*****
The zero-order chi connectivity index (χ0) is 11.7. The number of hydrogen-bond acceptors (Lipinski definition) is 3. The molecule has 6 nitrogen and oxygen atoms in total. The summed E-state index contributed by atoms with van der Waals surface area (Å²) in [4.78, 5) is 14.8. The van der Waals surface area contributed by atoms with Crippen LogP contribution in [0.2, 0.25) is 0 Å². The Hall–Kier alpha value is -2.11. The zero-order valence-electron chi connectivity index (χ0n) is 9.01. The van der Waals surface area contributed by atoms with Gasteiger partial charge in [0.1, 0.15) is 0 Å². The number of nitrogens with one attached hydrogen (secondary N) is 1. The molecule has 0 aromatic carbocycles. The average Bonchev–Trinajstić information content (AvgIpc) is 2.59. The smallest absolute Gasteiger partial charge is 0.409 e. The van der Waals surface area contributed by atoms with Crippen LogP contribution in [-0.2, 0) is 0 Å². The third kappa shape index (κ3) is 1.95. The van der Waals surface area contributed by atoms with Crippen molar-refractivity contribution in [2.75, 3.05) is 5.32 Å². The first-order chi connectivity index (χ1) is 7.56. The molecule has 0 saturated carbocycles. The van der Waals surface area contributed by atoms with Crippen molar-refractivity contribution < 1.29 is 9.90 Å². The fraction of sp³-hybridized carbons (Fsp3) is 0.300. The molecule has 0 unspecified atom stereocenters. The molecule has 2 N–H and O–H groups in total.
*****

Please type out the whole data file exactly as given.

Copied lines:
The zero-order chi connectivity index (χ0) is 11.7. The number of hydrogen-bond acceptors (Lipinski definition) is 3. The molecule has 6 nitrogen and oxygen atoms in total. The summed E-state index contributed by atoms with van der Waals surface area (Å²) in [4.78, 5) is 14.8. The van der Waals surface area contributed by atoms with Crippen LogP contribution in [0.2, 0.25) is 0 Å². The Hall–Kier alpha value is -2.11. The zero-order valence-electron chi connectivity index (χ0n) is 9.01. The van der Waals surface area contributed by atoms with Gasteiger partial charge in [0.1, 0.15) is 0 Å². The number of nitrogens with one attached hydrogen (secondary N) is 1. The molecule has 0 aromatic carbocycles. The average Bonchev–Trinajstić information content (AvgIpc) is 2.59. The smallest absolute Gasteiger partial charge is 0.409 e. The van der Waals surface area contributed by atoms with Crippen LogP contribution in [-0.2, 0) is 0 Å². The third kappa shape index (κ3) is 1.95. The van der Waals surface area contributed by atoms with Crippen molar-refractivity contribution in [2.75, 3.05) is 5.32 Å². The first-order chi connectivity index (χ1) is 7.56. The molecule has 0 saturated carbocycles. The van der Waals surface area contributed by atoms with Crippen molar-refractivity contribution < 1.29 is 9.90 Å². The fraction of sp³-hybridized carbons (Fsp3) is 0.300. The molecule has 0 unspecified atom stereocenters. The molecule has 2 N–H and O–H groups in total.